Sleep apnea is basically a respiratory distress that occurs when the muscle tension relaxes during the night. It is a failed air intake. If it happens frequently (15 failures for another healthy person per hour, 5 for a person with a medical condition of hypertension, heart or liver problems, etc.)
There are three types of sleep apnea that are treated differently:
Obstructive sleep apnea occurs when the brain's signal for breathing is properly initiated, but breathing failure fails due to a barrier. This is the most common form of apnea and is often associated with snoring. If that barrier can be taken in an operation, it would definitely be the first thing to do. However, if the cause is a large and heavy tongue, soft tissue and low muscle tone in the throat, high body mass and so on. There are ways to treat this without breathing mask or nozzle.
Central sleep apnea is present when the brain gives no or insufficient signal to take the breath. This form is relatively rare and represents only 4-5% of all cases of sleep apnea. It is more prone to be present in infants than in adults and must be taken very seriously. I would not recommend treating it without talking to a doctor and taking a sleep study in a laboratory.
Mixed or complex apnea is a combination of the first two. It is still not 100% clear how it develops and if one of the two other forms can be mentioned as promoters. It is also quite rare but usually usually occurs in adults. It must be taken as seriously as central sleep apnea and should definitely be investigated and treated by a doctor.
Make sure the person's physical effort to breathe is enough, so these 5 tips help to reduce snoring and sleep apnea:
Higher firmer pillow - Snoring and sleep apnea gets worse when the head falls back. The tongue falls back and narrows the airway. As the muscles relax, the airway is easily blocked by collapsing walls of soft tissue. I do not recommend buying an apnea pillow right away, but use a larger lid and roll the existing pillow in towels. You should still be comfortable sleeping on the chest or on the side, but make your pillow significantly higher and firmer. When you sleep, put the pillow in the upper end of the bed, right to the wall or any obstacle, so that you can not sit too underneath the neck.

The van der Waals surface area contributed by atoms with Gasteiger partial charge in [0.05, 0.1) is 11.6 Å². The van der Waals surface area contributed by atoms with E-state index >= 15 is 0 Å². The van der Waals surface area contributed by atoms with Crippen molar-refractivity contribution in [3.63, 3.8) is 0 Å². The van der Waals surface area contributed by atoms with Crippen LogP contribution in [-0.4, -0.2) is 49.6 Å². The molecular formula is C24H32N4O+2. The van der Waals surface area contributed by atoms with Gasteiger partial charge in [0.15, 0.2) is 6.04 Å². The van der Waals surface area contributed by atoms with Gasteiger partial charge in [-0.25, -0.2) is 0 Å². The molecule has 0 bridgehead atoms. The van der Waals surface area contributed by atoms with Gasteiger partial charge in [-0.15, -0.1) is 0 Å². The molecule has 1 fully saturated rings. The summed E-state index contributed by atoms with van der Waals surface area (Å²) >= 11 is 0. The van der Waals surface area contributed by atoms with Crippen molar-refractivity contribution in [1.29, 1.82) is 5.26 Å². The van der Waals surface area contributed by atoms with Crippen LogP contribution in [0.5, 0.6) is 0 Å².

Sleep on the side or chest - Sleep on the side or chest will make a big difference. Most of us sneak most on the backside. The problem is that at night you roll back to that position. I have seen shirts with a pillow attached to my back, to prevent it. We can imitate it by reusing a towel and sewing it to our sleeping shirt. You can also just keep it, but it can go down during the night. For some people it may work to make a long thin towel roll and hold it through the sleeves from the left behind the back to the right.
No Smoking - It's easy, and actually saves money. But seriously. As hard as it can be. Smoking aggravates snoring and sleep apnea tremendously as the tissue in the airway swells.
No drinking or drugs - In a similar subject, alcohol, drugs and drugs lead to uncontrolled muscle relaxation and altered physical response to signals from the brain. Endure snoring and sleep apnea a lot. However, there is nothing to say to a beer or wine, but the more alcohol consumed, the worse it will be. If you are spending alcohol for dinner, leave some time before you go to get it out of the system, at least partially.
Take a short walk before you sleep - Especially after dinner or a glass of wine but also on a regular day, fresh air will help ventilate your airways, free them and increase muscle tone. Breathe in deep and active.
Lose weight (if you have a BMI> 25) - Obesity is an important reason why otherwise healthy people get sleep apnea. Losing weight (if necessary) will tighten the airways tissue and reduce the risk of blockage.
Exercise at least twice a week - The correct exercise to cure sleep apnea is endurance training. Try running, cycling or maybe swimming (if chlorine is good for your airways) for at least half an hour at moderate speed.
Sleeping on a schedule - It may sound a little strange, but it actually helps to maintain a fairly consistent sleep schedule.
Exercise the muscle tone in the throat - This is my personal favorite because there is no better way to do this than voice practices like singing, reciting or playing a wind instrument. By exercising to control the muscle tension in your airway, you strengthen it. The otherwise soft tissue in the airways becomes firmer.